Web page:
“Come back to my house, Hector,” said Mr. Ross, cordially, “when you return, whether you are successful or not. Consider it a home where you are always welcome.”

“Thank you, sir,” said Hector, gratefully. “I wish you were my uncle instead of Mr. Allan Roscoe.”

“By the way, Hector, take time, while you are in California, to go to Sacramento to see if you can learn anything of your early history. It is most important to you, and I’m sure Mr. Newman will not object.”

“He has already suggested it to me,” said Hector. “Moreover, he has given me the name of the minister who baptized me, and, should he be dead or removed, he has given me the name of another person—a lady—with whom my father boarded during his residence in Sacramento.”

“It is to be hoped that one or the other of these persons may still be living. It will afford me sincere pleasure if, by reliable testimony, you can defeat the wicked conspiracy into which Mr. Roscoe has entered, with the object of defrauding you of your inheritance.”

Hector’s ticket was purchased by Mr. Newman, and he was provided with a considerable sum of money as well as an order upon a bank in San Francisco for as much more as he might need.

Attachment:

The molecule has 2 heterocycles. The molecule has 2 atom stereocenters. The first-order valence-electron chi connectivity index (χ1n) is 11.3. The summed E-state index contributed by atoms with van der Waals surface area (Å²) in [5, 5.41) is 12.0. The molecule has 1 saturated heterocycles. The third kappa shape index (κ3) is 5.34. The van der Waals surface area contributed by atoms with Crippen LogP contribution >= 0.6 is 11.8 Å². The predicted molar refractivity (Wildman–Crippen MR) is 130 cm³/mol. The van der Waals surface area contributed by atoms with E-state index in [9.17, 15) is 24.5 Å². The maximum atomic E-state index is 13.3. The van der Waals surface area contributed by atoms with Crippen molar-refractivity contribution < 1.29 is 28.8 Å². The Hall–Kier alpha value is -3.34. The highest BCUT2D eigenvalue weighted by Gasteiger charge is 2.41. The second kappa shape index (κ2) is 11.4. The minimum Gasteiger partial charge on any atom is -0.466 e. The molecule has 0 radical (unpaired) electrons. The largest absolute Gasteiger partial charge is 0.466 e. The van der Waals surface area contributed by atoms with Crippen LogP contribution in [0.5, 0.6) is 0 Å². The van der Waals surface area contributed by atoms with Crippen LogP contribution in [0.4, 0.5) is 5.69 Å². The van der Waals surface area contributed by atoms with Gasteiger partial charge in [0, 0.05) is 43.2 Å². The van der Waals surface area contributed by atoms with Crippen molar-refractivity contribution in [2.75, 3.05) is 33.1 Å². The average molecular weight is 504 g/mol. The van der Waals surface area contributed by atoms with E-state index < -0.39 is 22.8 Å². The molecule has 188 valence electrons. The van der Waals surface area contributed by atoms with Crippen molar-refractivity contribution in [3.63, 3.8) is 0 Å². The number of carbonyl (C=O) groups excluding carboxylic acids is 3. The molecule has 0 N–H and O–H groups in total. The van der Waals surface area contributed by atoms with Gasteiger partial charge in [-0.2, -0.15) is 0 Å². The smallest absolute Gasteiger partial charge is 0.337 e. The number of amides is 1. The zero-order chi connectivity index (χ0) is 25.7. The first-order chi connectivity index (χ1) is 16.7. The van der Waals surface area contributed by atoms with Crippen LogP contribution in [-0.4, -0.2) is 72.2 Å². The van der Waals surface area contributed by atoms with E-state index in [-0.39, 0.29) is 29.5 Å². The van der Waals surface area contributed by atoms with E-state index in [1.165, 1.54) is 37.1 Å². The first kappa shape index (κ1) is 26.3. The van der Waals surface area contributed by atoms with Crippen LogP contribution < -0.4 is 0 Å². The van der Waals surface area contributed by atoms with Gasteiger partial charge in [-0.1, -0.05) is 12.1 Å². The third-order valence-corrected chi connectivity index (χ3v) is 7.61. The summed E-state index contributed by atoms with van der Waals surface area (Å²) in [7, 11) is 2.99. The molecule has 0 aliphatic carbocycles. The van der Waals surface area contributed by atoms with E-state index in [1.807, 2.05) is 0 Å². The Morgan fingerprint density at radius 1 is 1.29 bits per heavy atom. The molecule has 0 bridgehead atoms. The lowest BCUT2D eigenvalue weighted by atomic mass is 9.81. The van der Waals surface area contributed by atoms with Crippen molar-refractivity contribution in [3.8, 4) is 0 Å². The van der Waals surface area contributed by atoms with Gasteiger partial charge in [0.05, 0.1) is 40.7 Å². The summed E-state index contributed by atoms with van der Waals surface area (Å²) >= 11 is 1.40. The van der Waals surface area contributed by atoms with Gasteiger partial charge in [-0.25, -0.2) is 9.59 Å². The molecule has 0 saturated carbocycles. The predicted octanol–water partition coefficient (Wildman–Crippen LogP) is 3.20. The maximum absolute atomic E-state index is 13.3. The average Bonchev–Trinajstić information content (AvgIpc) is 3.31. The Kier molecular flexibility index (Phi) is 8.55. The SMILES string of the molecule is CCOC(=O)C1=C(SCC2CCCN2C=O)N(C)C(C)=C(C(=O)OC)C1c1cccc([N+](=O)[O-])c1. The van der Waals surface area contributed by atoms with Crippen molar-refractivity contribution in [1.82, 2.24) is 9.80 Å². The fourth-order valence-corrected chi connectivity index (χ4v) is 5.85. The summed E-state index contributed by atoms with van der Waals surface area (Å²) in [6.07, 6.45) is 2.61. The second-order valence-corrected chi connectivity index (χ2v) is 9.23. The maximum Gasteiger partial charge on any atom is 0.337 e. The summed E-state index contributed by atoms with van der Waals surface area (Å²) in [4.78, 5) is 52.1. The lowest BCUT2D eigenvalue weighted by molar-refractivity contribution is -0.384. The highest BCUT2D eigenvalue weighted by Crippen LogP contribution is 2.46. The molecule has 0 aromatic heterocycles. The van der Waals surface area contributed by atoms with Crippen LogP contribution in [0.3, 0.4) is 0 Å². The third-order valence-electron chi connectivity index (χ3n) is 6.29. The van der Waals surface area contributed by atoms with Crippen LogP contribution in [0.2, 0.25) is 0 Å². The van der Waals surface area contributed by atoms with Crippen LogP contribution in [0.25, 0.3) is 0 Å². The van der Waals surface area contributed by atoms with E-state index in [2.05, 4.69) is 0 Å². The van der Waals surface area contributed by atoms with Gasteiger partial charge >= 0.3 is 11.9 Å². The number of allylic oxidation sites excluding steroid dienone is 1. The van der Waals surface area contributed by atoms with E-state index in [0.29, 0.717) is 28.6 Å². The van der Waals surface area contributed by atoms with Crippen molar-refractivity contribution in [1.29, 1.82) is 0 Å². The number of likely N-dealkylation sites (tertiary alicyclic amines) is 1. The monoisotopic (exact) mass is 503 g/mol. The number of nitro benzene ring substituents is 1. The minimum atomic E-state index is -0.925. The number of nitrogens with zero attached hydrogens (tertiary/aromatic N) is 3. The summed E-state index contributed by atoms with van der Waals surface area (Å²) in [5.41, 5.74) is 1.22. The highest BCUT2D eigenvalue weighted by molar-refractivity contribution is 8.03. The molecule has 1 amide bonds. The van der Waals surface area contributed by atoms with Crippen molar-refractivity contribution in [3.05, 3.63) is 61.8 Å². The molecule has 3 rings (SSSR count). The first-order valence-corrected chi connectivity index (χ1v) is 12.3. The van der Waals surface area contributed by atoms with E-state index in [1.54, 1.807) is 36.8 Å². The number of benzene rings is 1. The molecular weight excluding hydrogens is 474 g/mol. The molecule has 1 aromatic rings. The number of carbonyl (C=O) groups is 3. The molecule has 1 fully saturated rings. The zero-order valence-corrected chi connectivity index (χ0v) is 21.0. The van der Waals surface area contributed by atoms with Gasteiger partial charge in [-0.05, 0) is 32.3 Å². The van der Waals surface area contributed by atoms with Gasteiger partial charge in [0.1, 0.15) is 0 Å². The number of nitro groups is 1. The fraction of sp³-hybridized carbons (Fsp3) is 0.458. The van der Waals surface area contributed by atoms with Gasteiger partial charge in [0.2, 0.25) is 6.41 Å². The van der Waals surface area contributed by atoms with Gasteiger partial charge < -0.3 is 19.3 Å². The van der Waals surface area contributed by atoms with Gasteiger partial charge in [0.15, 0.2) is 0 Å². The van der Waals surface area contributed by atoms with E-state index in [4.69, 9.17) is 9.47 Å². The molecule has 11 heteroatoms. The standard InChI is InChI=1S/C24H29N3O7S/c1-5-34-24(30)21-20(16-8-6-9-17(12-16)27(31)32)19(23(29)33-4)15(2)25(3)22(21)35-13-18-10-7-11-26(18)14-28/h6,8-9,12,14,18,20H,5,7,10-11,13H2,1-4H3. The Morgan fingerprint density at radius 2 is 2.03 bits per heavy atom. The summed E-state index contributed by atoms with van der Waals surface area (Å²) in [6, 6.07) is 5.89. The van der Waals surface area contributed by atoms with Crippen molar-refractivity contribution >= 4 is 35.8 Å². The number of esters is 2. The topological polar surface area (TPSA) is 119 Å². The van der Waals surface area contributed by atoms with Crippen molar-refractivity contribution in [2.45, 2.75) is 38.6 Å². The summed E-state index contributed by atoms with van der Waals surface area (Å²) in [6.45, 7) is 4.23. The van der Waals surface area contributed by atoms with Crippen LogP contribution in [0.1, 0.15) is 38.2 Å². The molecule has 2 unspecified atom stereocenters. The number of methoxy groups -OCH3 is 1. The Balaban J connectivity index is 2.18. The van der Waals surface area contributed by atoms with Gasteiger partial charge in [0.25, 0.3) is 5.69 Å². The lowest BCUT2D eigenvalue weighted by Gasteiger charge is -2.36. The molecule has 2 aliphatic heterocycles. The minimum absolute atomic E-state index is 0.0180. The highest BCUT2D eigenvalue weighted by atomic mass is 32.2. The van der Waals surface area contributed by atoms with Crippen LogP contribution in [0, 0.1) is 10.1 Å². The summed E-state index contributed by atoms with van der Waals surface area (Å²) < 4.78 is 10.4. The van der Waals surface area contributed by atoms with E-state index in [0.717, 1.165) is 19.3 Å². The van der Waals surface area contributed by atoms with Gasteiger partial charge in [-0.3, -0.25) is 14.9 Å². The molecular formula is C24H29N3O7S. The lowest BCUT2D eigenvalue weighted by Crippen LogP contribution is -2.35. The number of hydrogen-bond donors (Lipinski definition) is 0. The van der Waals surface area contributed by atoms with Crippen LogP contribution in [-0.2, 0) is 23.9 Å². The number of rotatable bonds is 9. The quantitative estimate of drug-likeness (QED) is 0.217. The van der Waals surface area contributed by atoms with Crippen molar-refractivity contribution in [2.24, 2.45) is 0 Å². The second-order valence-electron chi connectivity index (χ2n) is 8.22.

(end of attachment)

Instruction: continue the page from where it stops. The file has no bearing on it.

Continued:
“You are trusting me to an unusual extent, Mr. Newman,” said Hector.

“That is true, but I have no hesitation in doing so. I am a close observer, and, though I have seen but little of you, I have seen enough to inspire me with confidence.”

“I hope I shall deserve it, sir.”

“That depends upon yourself, so far as integrity and fidelity go. Whether you succeed or not in your undertaking depends partly upon circumstances.”

My young readers may wonder how Hector would be expected to recognize a young man whom he had never seen. He was provided with a photograph of Gregory, which had been taken but six months before, and which, as Mr. Newman assured him, bore a strong resemblance to his nephew.

“He may have changed his name,” he said, “but he cannot change his face. With this picture you will be able to identify him.”

The great steamer started on her long voyage. Walter and Mr. Crabb stood on the pier and watched it till Hector’s face was no longer distinguishable for the distance, and then went home, each feeling that he had sustained a loss.

Among those who watched the departure of the steamer was a person who escaped Hector’s notice, for he arrived just too late to bid good-by to an acquaintance who was a passenger on board.

This person was no other than Allan Roscoe.

When he recognized Hector’s face among the passengers he started in surprise and alarm.

“Hector Roscoe going to California!” he inwardly ejaculated. “What can be his object, and where did he raise money to go?”